Businesses in England were promised millions of pounds in support by the Chancellor last October, but less than a couple of weeks before the start of the new tax year on 1st April, many are still either waiting for their discounts worth up to £8,000 or haven’t even applied.
The Government announced a business rates discount scheme for small sized high street properties in England which have a Rateable Value below £51,000 at the 2018 Autumn Budget.
Under the scheme, ratepayers are set to receive a one third discount from their bill in 2019/20 and 2020/21 subject to State aid rules which Philip Hammond said would help “up to 90% of all independent shops, pubs, restaurants and cafes.”
But over 1,000 retail premises in the City of York eligible for the discount have received their new tax demands without the discount being applied only to be told that the Council was awaiting for software to allow them to calculate and apply the discount.
The news comes despite a spokesman at The Ministry of Housing, Communities and Local Government saying “Local Authorities have been working with their software providers and should ensure that their systems have been updated and the new discount can be applied at the start of the 2019/20 billing cycle without the need for rebilling.”
Richmond Council say that just 400 business premises have so far applied for the new relief out of 1,250 that they have identified as being eligible.
Whilst Invest In Bath say that less than half of the 800 retailers eligible for the one third discount have so far applied despite demands being sent out last week.
But the Council in Leicester say that they are helping 932 small retail premises adding “the majority of eligible businesses will automatically receive the discount without having to apply for it, although businesses with multiple properties will need to apply to ensure the discount doesn’t exceed European state aid limits.”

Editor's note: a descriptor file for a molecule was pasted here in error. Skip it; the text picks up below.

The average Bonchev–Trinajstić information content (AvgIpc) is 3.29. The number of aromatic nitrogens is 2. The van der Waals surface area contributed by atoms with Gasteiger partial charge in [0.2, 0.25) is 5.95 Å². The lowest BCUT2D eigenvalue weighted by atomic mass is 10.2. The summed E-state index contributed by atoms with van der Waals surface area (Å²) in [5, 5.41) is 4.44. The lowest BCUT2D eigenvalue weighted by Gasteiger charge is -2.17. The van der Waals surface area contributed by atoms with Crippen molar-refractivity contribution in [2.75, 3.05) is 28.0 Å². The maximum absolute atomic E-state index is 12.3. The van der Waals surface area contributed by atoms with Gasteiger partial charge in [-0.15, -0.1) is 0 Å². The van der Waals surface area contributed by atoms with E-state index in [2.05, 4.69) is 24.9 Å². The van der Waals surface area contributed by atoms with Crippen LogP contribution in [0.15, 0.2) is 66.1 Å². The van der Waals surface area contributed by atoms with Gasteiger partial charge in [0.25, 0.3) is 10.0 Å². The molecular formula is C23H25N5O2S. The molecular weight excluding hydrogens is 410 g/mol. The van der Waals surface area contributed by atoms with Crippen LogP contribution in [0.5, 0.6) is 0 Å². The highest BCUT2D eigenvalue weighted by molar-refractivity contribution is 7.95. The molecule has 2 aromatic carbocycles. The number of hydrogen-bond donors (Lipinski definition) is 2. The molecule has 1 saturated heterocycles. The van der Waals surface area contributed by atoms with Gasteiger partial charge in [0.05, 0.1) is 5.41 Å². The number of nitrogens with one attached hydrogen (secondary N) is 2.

Robert Hayton, Head of U.K. business rates at real estate adviser Altus Group says “history seems to be repeating itself” referring to the fiasco in 2017 when the Government had to step in and name and shame those Councils failing to pass on £300 million in discretionary relief to help those businesses adversely affected by the revaluation adding:
“Councils should apply the discount automatically to those premises not part of a chain and unlikely to be impacted by State aid rules whilst bills could have been manually adjusted to avoid the uncertainty and subsequent cost of rebilling.”
The standard tax rate, which applies to all medium and large premises in England with a rateable value over £51,000, and precluded from the new discount, will rise by 2.4% to 50.4p in England on 1st April. It will be the first time the tax rate for business rates in England will have gone above 50% and will add an extra £127.88 million to the rates burden in inflation for the retail sector according to Altus Group.